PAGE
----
Shelf corp funding a fairytale

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So what is a Shelf Corporation?

A Shelf Corporation is a shell company that was formed years ago and then only brought active recently. Newly formed companies are often scrutinized when applying for loans or lines of credit by banks, so a ‘shelf corporation’ is sold to get around this by being created and then left ‘on the shelf’ for years before it used for the purpose of holding assets. In other words, it gives the bank an illusion that a seasoned business is applying for the loan.


But there’s a catch!


While lenders generally favor businesses that have been in existence for a longer period of time, do not be fooled into thinking that purchasing a Shelf Corporation will give you immediate access to capital, especially without a personal guarantee. Here are the risks you take when you purchase a Shelf Corporation.


      1. 1. In MOST cases, Shelf Corporations for sale are companies that have never done business, or even filed an EIN. This makes it impossible to go through any type of underwriting where a lender requires income statements since the Shelf Corporation has never declared any income or filed a tax return.


    1. 2. In the event that a Shelf Corporation has done business. There could be liabilities or judgements that come up after you purchase it, and as the new owner you may inherit this liability.


The Common Scam

Part 1: The Offer

Shelf Corporations are typically sold with the false promises of ‘coming with company credit’. These amounts are usually staggering and can range from $200,000 to $5,000,000, depending on how much the agent wants up-front for you to take ownership. The majority of the time, this funding is marketed as NO-PG, or not tied to your Social Security Number.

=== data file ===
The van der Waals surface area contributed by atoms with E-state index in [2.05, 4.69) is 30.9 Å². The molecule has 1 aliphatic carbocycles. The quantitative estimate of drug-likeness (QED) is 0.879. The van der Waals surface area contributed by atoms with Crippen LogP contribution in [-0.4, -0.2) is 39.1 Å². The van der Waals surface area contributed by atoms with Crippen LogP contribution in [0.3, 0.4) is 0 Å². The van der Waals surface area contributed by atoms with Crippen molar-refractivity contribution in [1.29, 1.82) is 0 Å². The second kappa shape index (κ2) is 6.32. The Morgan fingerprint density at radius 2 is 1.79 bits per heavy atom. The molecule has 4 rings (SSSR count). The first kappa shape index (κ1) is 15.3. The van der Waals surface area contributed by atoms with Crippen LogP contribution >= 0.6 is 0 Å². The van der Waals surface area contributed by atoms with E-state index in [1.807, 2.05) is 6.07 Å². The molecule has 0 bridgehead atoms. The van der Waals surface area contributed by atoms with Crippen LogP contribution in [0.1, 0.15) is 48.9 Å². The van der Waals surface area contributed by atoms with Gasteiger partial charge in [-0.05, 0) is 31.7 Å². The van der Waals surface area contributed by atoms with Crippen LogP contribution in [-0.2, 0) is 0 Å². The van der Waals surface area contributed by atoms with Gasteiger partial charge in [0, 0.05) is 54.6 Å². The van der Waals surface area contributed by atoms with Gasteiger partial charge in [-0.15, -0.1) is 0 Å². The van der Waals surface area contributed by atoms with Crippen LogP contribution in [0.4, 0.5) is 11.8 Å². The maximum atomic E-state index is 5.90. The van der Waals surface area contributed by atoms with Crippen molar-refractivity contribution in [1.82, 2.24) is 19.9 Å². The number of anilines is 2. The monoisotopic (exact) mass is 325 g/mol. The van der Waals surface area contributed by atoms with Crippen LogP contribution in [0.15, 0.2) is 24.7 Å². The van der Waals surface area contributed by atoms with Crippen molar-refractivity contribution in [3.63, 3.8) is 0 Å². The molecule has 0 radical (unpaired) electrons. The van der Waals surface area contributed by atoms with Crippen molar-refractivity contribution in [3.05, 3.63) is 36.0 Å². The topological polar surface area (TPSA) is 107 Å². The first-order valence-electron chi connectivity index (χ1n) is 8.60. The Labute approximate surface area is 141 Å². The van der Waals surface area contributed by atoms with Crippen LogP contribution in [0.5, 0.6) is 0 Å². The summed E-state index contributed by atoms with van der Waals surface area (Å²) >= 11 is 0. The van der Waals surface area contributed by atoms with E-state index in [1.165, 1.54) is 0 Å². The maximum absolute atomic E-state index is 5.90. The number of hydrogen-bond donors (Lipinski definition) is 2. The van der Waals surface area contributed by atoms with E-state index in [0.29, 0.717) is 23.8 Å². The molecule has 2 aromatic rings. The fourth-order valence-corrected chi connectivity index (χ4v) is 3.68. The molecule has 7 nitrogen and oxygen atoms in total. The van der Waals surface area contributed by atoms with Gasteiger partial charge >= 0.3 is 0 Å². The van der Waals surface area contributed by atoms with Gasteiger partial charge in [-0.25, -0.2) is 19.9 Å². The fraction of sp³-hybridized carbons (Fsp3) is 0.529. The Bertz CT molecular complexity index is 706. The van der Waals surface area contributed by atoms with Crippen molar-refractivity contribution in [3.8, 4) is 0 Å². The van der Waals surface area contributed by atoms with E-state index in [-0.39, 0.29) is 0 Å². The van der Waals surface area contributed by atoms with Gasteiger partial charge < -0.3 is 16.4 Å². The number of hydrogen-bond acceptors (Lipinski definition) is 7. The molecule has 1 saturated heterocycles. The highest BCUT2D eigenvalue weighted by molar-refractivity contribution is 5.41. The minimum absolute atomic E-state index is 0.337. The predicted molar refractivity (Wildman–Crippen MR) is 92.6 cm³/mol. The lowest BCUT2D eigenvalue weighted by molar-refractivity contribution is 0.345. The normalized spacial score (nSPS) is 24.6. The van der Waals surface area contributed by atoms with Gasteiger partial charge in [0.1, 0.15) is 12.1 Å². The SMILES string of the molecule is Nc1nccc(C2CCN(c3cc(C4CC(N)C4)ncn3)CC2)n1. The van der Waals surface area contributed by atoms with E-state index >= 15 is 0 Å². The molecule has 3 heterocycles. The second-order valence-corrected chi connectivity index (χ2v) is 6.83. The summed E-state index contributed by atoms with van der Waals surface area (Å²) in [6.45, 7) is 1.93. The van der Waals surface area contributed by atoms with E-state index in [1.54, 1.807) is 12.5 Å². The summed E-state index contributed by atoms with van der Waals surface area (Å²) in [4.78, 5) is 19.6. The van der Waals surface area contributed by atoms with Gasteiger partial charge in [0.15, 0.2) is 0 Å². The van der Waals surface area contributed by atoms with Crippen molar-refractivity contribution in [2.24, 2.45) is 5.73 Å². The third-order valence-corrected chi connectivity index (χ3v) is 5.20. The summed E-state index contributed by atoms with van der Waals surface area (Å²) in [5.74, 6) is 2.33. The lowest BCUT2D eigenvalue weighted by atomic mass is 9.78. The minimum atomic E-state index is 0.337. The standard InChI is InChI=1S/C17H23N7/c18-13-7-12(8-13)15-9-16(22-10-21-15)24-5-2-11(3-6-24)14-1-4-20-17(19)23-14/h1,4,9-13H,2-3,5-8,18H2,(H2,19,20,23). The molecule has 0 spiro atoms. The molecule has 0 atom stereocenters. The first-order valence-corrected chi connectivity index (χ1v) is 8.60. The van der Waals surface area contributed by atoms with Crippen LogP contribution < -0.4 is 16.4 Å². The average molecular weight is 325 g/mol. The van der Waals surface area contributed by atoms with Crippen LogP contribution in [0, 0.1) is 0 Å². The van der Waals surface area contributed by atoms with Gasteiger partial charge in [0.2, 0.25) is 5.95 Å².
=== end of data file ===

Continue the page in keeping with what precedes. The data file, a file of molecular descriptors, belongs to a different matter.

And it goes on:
Part 2: The Terms

The agent selling the Shelf Corporation will want an upfront fee, which is typically a fraction of how much ‘guaranteed NO-PG credit’ you will receive with the corp. Fee’s range from $10,000 to $200,000 depending on the amount of credit promised. The agent will want his up-front payment via check, money order, or wire, and will often refuse to meet in person or in front of some legal council of yours so you can overview the proposal

Step 3: The Bait and Switch

It’s a story as old as time. The charlatan sales-man makes false promises upon false promises, and then when he has your cash in hand, he disappears like a ghost. You find out that his cell phone was a google-voice number or a temporary number, his address doesn’t exist, and recall that you never received any identification from him. Your corporate docs come in the mail, but there is no relationship with any bank, since the company doesn’t have an EIN.

How to project yourself from being bamboozled!

Here are some red flags to look for if you are considering purchasing a Shelf Corp:

  • Vendors are going to have an upfront fee right so they’re going to want to check or a money order or they’re going to want a wire or something up front non refundable
  • The vendor is likely not going to have any kind of a legitimate office location, and will be operating out of a P.O. Box or a Regus Suite
  • They’re not going to want to meet with you and your legal council in person. If you have $50,000 to spend on a shelf Corporation it’s worth $500 to fly across the country and see who you’re buying it from.
  • If it’s too good to be true, it likely is!

The Silver Lining:

What are Shelf Corporations good for?

Marketing. Many business owners purchase shelf corps (for $500/$1,500) for the ability to claim that there company has done business since year XXXX, you may find some of these examples in company slogans. In the world of sales and marketing, some business owners want to create a rich history for their business, so saying something like

“Serving the tech market since the 1970s”

Is advantageous for those that want to make this claim.

Unfortunately, that’s the best use case for a Shelf Corporation.

Watch our Video on Shelf Corps

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